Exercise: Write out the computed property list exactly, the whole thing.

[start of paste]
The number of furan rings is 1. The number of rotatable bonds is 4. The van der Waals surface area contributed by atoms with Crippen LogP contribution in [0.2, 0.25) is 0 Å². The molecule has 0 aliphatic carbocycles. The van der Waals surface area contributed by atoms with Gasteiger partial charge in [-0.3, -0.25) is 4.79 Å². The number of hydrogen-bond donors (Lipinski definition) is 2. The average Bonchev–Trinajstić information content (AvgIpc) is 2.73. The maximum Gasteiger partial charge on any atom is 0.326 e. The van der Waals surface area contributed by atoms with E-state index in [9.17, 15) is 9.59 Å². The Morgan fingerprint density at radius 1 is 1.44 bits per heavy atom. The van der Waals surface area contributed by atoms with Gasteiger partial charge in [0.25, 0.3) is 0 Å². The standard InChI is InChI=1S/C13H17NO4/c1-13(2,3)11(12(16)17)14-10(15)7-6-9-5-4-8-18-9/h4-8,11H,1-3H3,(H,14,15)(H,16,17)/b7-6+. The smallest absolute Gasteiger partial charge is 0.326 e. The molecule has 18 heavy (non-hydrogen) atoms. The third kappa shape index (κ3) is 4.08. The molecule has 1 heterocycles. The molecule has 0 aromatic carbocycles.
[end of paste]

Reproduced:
The number of furan rings is 1. The number of rotatable bonds is 4. The van der Waals surface area contributed by atoms with Crippen LogP contribution in [0.2, 0.25) is 0 Å². The molecule has 0 aliphatic carbocycles. The van der Waals surface area contributed by atoms with Gasteiger partial charge in [-0.3, -0.25) is 4.79 Å². The number of hydrogen-bond donors (Lipinski definition) is 2. The average Bonchev–Trinajstić information content (AvgIpc) is 2.73. The maximum Gasteiger partial charge on any atom is 0.326 e. The van der Waals surface area contributed by atoms with E-state index in [9.17, 15) is 9.59 Å². The Morgan fingerprint density at radius 1 is 1.44 bits per heavy atom. The van der Waals surface area contributed by atoms with Gasteiger partial charge in [0.25, 0.3) is 0 Å². The standard InChI is InChI=1S/C13H17NO4/c1-13(2,3)11(12(16)17)14-10(15)7-6-9-5-4-8-18-9/h4-8,11H,1-3H3,(H,14,15)(H,16,17)/b7-6+. The smallest absolute Gasteiger partial charge is 0.326 e. The molecule has 18 heavy (non-hydrogen) atoms. The third kappa shape index (κ3) is 4.08. The molecule has 1 heterocycles. The molecule has 0 aromatic carbocycles.